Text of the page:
New and improved targets are needed to preserve indigenous languages and prevent suicides.

A landmark report from the Coalition of Peaks, which represents Aboriginal and Torres Strait Islander organisations, has canvassed views on revamping the Closing the Gap agreement.

It found new targets were needed to preserve language and culture, while goals around mental health and suicide prevention should be expanded.

Institutional and systemic racism across mainstream service providers was highlighted throughout the report.

Experiences included negative attitudes displayed by staff, racist behaviour and profiling.

“In my experience, Aboriginal people I know will not use mainstream because of racism, discrimination, lack of cultural safety,” a WA respondent said.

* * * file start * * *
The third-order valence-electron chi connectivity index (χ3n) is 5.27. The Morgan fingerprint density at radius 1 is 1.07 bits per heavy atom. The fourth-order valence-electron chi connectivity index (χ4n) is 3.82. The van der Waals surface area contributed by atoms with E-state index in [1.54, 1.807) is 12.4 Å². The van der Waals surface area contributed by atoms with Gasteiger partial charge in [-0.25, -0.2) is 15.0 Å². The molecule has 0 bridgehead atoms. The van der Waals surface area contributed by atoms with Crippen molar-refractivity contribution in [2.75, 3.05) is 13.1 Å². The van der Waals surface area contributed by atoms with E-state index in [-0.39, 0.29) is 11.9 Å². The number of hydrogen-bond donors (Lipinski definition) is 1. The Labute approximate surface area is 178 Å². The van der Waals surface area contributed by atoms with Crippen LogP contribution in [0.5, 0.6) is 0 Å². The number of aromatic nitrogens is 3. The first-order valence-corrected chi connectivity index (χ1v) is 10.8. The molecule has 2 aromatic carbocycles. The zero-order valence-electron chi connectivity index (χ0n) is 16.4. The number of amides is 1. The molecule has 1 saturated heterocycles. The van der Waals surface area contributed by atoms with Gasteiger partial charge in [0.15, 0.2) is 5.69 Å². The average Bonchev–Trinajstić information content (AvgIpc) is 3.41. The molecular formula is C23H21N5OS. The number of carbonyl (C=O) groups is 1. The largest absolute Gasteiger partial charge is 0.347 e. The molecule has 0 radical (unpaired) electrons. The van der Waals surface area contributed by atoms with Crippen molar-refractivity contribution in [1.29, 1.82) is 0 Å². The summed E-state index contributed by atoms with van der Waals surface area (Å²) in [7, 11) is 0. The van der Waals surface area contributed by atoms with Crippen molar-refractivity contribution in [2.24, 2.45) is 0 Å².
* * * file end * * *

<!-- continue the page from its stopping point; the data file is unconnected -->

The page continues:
The study sought views from 4000 indigenous people through online surveys and face-to-face meetings in regional towns, remote communities and cities.

It focused on three priority reforms around how governments interact with indigenous and Torres Strait Islander people.

They were building structures to involve indigenous people in Closing the Gap reforms, transforming mainstream agencies to better deliver services and boosting support for community-controlled organisations.

Respondents overwhelmingly supported those areas and proposed a fourth to increase the use of data to help indigenous and government decision making.

Coalition of Peaks lead convenor Pat Turner said the report showed new ways of working between indigenous people and governments to close the gap.

“Engagement processes with Aboriginal and Torres Strait Islander people like this one rarely take place in Australia,” she said.

“I am proud to say the engagements led by the Coalition of Peaks in partnership with Australian governments, implemented this ground-breaking and historic approach.”

The report will inform a new national Closing the Gap agreement between the Coalition of Peaks and governments expected to be finalised before the end of July.